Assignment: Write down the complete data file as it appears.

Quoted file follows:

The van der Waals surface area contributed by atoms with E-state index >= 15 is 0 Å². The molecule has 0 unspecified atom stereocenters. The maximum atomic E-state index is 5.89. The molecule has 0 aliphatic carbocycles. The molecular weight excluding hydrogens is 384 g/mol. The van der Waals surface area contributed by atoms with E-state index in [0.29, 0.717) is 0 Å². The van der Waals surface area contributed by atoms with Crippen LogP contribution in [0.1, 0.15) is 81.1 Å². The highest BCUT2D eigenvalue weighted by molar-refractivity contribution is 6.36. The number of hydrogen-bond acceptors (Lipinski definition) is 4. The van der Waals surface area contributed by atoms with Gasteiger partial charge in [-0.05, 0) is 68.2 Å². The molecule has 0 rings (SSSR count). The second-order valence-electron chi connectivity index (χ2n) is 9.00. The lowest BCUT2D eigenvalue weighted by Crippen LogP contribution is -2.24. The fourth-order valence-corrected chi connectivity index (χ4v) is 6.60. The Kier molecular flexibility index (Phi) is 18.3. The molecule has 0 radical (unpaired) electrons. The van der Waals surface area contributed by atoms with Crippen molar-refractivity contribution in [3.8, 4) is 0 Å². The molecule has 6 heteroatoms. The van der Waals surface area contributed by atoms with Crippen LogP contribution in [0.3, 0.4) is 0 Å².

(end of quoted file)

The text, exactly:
The van der Waals surface area contributed by atoms with E-state index >= 15 is 0 Å². The molecule has 0 unspecified atom stereocenters. The maximum atomic E-state index is 5.89. The molecule has 0 aliphatic carbocycles. The molecular weight excluding hydrogens is 384 g/mol. The van der Waals surface area contributed by atoms with E-state index in [0.29, 0.717) is 0 Å². The van der Waals surface area contributed by atoms with Crippen LogP contribution in [0.1, 0.15) is 81.1 Å². The highest BCUT2D eigenvalue weighted by molar-refractivity contribution is 6.36. The number of hydrogen-bond acceptors (Lipinski definition) is 4. The van der Waals surface area contributed by atoms with Gasteiger partial charge in [-0.05, 0) is 68.2 Å². The molecule has 0 rings (SSSR count). The second-order valence-electron chi connectivity index (χ2n) is 9.00. The lowest BCUT2D eigenvalue weighted by Crippen LogP contribution is -2.24. The fourth-order valence-corrected chi connectivity index (χ4v) is 6.60. The Kier molecular flexibility index (Phi) is 18.3. The molecule has 0 radical (unpaired) electrons. The van der Waals surface area contributed by atoms with Crippen molar-refractivity contribution in [3.8, 4) is 0 Å². The molecule has 6 heteroatoms. The van der Waals surface area contributed by atoms with Crippen LogP contribution in [0.3, 0.4) is 0 Å².